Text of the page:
Sunday, February 3, 2008
Industry is a perfect controlled study that demonstrates the lunacy in our healthcare system today. Management wants to put the burden of health insurance on the workforce, while the workforce will scream eternally to keep costs on the backs of management. A modern day Hatfields and McCoys.
I've watched over the years, and have never understood why neither side will ever question the healthcare system by asking "Why do you cost so much?". It seems like an appropriate question. "Why have costs escalated so high? When might it stop? And, simply, how can they be lowered?"
This week in Sports Illustrated, this very topic jumps off the pages in Gary Smith's article Bitter Battle For The Old Guard, about Gene Upshaw, the 25 year Executive Director of the Player's Association. The flavor of this article is how retired NFL players are ignored, broken down and no one (The NFL Player's Association) cares.
The article reads, "Creeping along the sideline on a walker, bent at a 45-degree angle, was the alltime great Oilers running back Earl Campbell. Confused by foggy memory, neck locking up from damaged vertebrae, advancing on an artificial left hip was Hall of Fame Dallas Cowboys safety Mel Renfro........How had it come to this?........For three decades, from Pop Warner to retirement, they'd been groomed to spit at the pain, which was ever-increasing as the colliding bodies grew larger and faster, and they'd soldiered on in silence for years after they'd faded away. But then came the day when the consequence of all those head-ons, all that pounding on all that green pavement called astro-turf, demanded its reckoning. The mornings when they awoke and realized they could barely get up......or didn't even want to. The multiple knee and hip replacements, each one carving a year of recovery time out of their lives; the depression, vertigo, Alzheimer's and thoughts of suicide, which some doctors linked to the multiple concussions they'd suffered; the spiraling medical costs and the realization that neither their pension nor their disability plan--if they even qualified for it--could possibly keep pace, had combined to overwhelm them."
Wow. The end result of a broken system. This article wants to highlight the lack of concern the Player's Association has for it's retirees, while I only care to discuss a spoke out of that wheel, the physical condition of retired football players. Their futures have a backdrop of physical disability, pain and limitations, not the type of retirement anyone would aspire to have. The costs are overwhelming; emotional, physical, financial, relationships, employment, etc.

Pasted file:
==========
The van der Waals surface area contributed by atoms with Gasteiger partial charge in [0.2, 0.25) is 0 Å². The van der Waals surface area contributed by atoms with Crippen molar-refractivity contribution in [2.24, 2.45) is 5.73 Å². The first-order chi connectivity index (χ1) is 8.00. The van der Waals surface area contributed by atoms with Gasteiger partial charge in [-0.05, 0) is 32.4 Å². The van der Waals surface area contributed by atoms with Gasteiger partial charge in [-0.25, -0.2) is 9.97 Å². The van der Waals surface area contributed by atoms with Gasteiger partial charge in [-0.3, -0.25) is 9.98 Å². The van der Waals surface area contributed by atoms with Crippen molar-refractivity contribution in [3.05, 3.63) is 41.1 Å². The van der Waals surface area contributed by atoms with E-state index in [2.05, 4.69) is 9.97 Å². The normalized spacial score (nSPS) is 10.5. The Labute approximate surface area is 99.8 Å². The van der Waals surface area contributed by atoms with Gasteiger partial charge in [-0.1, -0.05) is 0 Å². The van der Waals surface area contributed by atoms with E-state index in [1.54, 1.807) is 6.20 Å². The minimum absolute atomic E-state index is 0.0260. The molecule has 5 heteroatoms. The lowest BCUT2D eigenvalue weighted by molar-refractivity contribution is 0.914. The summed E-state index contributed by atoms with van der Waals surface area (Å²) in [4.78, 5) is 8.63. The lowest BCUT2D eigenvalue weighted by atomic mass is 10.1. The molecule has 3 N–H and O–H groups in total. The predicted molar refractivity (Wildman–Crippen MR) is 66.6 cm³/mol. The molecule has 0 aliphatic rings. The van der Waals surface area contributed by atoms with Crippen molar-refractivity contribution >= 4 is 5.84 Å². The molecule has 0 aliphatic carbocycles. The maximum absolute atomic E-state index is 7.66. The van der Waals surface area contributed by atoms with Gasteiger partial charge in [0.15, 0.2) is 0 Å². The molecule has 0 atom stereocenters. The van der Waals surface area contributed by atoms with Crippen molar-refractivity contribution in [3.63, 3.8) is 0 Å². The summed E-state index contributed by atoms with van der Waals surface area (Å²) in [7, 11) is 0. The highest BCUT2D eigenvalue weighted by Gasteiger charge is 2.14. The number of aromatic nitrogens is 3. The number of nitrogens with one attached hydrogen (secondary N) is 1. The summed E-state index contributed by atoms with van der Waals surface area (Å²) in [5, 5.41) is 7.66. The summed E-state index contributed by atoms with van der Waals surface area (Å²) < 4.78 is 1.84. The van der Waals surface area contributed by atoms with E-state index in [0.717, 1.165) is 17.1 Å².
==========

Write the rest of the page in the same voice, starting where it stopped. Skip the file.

What is the solution? When does it begin? Success in any endeavor requires management. All athletes today, by default, learn the rules in taking care of themselves. Stretch, warm-up, lift weights and hope you don't break down. If you get hurt, well, we're not sure. Do you have a primary? Will they see you today? Or will it be the P.A.? Will they give you meds, a script for phyiscal therapy, a stint of chiropractic? No one really knows. There is no plan other than, we hope you don't get hurt. Maybe just take time off until the pain goes away.
The reason for such inefficiency and ignorance is that our injuries (Earl Campbell bent at a 45-degree angle, Mel Renfro's neck locking up from damaged vertebrae) are biomechanical injuries, yet we MUST deal with medical model healthcare providers. They don't do biomechanics. They don't know biomechanics. Even professional sports teams. And if the pros don't get it, what is the shot that our high school athletes or everyday athletes are going to get it.
Success at maintaining a healthy physical structure also requires management. It starts with a biomechanical exam and detection of the imbalances and faults. Correct those, now maintain these corrections throughout your lifetime. It's not about shots of cortisone, a short stint of physical therapy, surgeries after the injuries occur, early retirement due to broken down parts or retirements that leave you totally disabled.
The current system is broken, and the public must demand change! The answers are available, but don't call your primary and expect them to know. They, too, are victims of the problem. And certainly not the solution. We need biomechanics in our sports world to hope to help the middle and high school athletes of today not end up as a feature story in Sports Illustrated 40 years from now.
The famed comedian Lenny Bruce screamed at the judge as he was being dragged out of the courtroom, "Your honor, somebody needs to tell you when you're screwing up".